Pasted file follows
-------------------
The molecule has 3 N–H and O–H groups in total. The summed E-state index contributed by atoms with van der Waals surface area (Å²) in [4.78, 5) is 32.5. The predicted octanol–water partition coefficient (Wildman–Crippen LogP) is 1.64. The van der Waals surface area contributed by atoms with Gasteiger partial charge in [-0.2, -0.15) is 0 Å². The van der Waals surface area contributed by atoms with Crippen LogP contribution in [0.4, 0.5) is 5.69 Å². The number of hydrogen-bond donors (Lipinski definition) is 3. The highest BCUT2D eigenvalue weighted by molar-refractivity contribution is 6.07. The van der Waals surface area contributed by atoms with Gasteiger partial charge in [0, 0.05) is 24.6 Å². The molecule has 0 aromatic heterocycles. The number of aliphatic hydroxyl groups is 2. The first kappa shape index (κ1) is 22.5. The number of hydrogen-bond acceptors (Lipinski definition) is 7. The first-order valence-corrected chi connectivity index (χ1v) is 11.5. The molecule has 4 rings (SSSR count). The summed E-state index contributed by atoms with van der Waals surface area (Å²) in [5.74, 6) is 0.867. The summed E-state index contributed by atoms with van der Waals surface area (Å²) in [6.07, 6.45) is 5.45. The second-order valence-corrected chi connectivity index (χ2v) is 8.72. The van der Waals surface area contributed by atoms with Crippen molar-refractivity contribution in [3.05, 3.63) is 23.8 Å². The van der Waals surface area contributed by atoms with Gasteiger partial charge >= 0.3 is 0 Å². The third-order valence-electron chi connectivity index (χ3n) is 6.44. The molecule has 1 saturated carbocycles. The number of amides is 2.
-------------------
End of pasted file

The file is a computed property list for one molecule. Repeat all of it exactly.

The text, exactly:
The molecule has 3 N–H and O–H groups in total. The summed E-state index contributed by atoms with van der Waals surface area (Å²) in [4.78, 5) is 32.5. The predicted octanol–water partition coefficient (Wildman–Crippen LogP) is 1.64. The van der Waals surface area contributed by atoms with Gasteiger partial charge in [-0.2, -0.15) is 0 Å². The van der Waals surface area contributed by atoms with Crippen LogP contribution in [0.4, 0.5) is 5.69 Å². The number of hydrogen-bond donors (Lipinski definition) is 3. The highest BCUT2D eigenvalue weighted by molar-refractivity contribution is 6.07. The van der Waals surface area contributed by atoms with Gasteiger partial charge in [0, 0.05) is 24.6 Å². The molecule has 0 aromatic heterocycles. The number of aliphatic hydroxyl groups is 2. The first kappa shape index (κ1) is 22.5. The number of hydrogen-bond acceptors (Lipinski definition) is 7. The first-order valence-corrected chi connectivity index (χ1v) is 11.5. The molecule has 4 rings (SSSR count). The summed E-state index contributed by atoms with van der Waals surface area (Å²) in [5.74, 6) is 0.867. The summed E-state index contributed by atoms with van der Waals surface area (Å²) in [6.07, 6.45) is 5.45. The second-order valence-corrected chi connectivity index (χ2v) is 8.72. The van der Waals surface area contributed by atoms with Crippen molar-refractivity contribution in [3.05, 3.63) is 23.8 Å². The van der Waals surface area contributed by atoms with Gasteiger partial charge >= 0.3 is 0 Å². The third-order valence-electron chi connectivity index (χ3n) is 6.44. The molecule has 1 saturated carbocycles. The number of amides is 2.